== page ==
Monday, May 1, 2023






        California lost a net of more than 114,000 residents during the last year and about 500,000 over the last three years.


        So why are Californians who stayed and those who arrived during that same time among the happiest folks in America?


        It might be that they are among the select who can afford to live in this state, where the median housing price of more than $700,000 puts California among the top three priciest places in the nation. Its most populous county, Los Angeles, even tops the statewide median price figure by about $100,000.


        Strikingly, research indicates it’s not the most expensive places in California that are happiest. Atherton, whose people average out as America’s wealthiest, does not make the top 10 list of the happiest spots in the nation, while six other California cities are on that list, as reported by the website


        Those six include the happiest city, Sunnyvale, hard by the headquarters of Apple and Google in the heart of the Silicon Valley; Fremont, where most Teslas are built, ranked fourth; with the Sacramento suburb Roseville seventh, San Jose eighth, the Los Angeles bedroom suburb of Santa Clarita ninth and Irvine in Orange County rounding out the top 10.


        Among the happiness measures the study used were the percentage of individuals earning more than $100,000 per year, living costs as a percentage of income, violent crime rates, life expectancy and the number of poor mental health days reported.


        Sunnyvale ranked first because 62.5 percent of its residents earned more than $100,000 (highest in the nation) and only 5 percent lived below the poverty level, third lowest nationally.


        No. 10 Irvine ranked high in every category, with more than 45 percent of residents earning more than $100,000 and living costs consuming just 38 percent of income. Violent crime is also very low there, at 51 incidents per 100,000 population for the last year, and citizens reporting poor mental health on just 11.3 percent of their days, with average life expectancy almost 83 years.


        By contrast, the happiest place in Texas, the Dallas suburb of Plano, with 288,000 population (about double the size of the Los Angeles suburb of Torrance), saw about one-third of its populace earn more than $100,000 and cost of living expenses eat up 40.3 percent of income, even though housing prices are far lower than in Irvine.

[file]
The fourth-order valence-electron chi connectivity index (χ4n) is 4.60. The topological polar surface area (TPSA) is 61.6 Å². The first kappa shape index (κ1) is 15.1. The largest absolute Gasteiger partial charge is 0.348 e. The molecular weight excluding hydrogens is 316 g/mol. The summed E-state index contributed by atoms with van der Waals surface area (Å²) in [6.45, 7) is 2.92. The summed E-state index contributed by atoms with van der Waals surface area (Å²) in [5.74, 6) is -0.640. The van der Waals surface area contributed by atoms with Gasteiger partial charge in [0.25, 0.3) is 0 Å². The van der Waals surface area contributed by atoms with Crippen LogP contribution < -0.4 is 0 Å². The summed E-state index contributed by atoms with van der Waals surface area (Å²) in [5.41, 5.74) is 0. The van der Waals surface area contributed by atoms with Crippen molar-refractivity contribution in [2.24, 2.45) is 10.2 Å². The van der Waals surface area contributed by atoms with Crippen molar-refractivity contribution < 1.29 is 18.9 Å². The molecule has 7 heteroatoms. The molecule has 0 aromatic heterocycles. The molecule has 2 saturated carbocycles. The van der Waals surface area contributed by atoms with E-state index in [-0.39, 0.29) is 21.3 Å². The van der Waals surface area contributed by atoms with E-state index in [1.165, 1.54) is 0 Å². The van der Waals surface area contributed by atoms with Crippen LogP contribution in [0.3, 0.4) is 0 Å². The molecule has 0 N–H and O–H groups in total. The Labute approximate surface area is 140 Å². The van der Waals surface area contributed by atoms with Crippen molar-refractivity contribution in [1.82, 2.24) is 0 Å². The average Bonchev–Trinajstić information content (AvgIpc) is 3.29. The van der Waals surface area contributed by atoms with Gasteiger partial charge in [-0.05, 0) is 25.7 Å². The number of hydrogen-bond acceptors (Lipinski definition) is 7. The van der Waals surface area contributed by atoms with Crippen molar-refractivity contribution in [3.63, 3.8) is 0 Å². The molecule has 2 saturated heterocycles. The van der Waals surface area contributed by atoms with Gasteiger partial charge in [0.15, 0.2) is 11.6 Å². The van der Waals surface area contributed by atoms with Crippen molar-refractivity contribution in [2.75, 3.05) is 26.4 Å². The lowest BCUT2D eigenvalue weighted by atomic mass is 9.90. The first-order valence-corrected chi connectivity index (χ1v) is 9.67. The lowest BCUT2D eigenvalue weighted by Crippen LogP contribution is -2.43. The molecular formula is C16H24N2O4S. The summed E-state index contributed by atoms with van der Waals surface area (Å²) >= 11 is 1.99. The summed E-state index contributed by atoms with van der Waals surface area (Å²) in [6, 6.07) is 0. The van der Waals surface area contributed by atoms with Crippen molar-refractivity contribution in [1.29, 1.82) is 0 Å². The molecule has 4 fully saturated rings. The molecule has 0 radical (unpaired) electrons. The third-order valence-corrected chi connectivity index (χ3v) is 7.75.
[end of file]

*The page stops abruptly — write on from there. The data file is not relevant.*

Some might say that there’s too much emphasis on money in this study. But a 2021 University of Pennsylvania study found a direct link between happiness and income growth.


        Another major factor in happiness, as shown by many studies, is marriage: The higher the percentage of married people in a locale, the happier the average person will be.


        And among the top 10 happiest cities in the report, the majority of adults were married  in all but one – Arlington, VA, which came in second on the overall happiness index.


        Still, despite its strong showing on happiness, California has seen slightly more than 1 percent of its people depart for other states over the last three years. Again, the primary factor is money, if the state’s Finance Department is to be believed.


        That department hangs responsibility for most of the population loss on housing prices. Prices are too high for most Americans to buy in, even if they sell off fully paid-off homes in other places.


        High prices also cause many Californians to sell and move to larger, cheaper homes elsewhere, in many cases pocketing hundreds of thousands in the process. It’s hard to argue with buying larger quarters surrounded by more open space, all at lower cost.


        These moves have been eased by the great workplace shift that’s occurred almost simultaneously with California’s largest-ever population losses. With vast numbers of white collar workers now able to work remotely from almost anywhere, and still keep their high-paying jobs, it’s completely expectable that some will move out of state, and some have.


        But if legislative strategies designed to make housing here denser come to reality, it’s also expectable that some prices will drop and allow more people to move here and enjoy the lifestyle that makes this state dominate the list of happy places.





    Email Thomas Elias at His book, "The Burzynski Breakthrough: The Most Promising Cancer Treatment and the Government’s Campaign to Squelch It," is now available in a soft cover fourth edition. For more Elias columns, visit 

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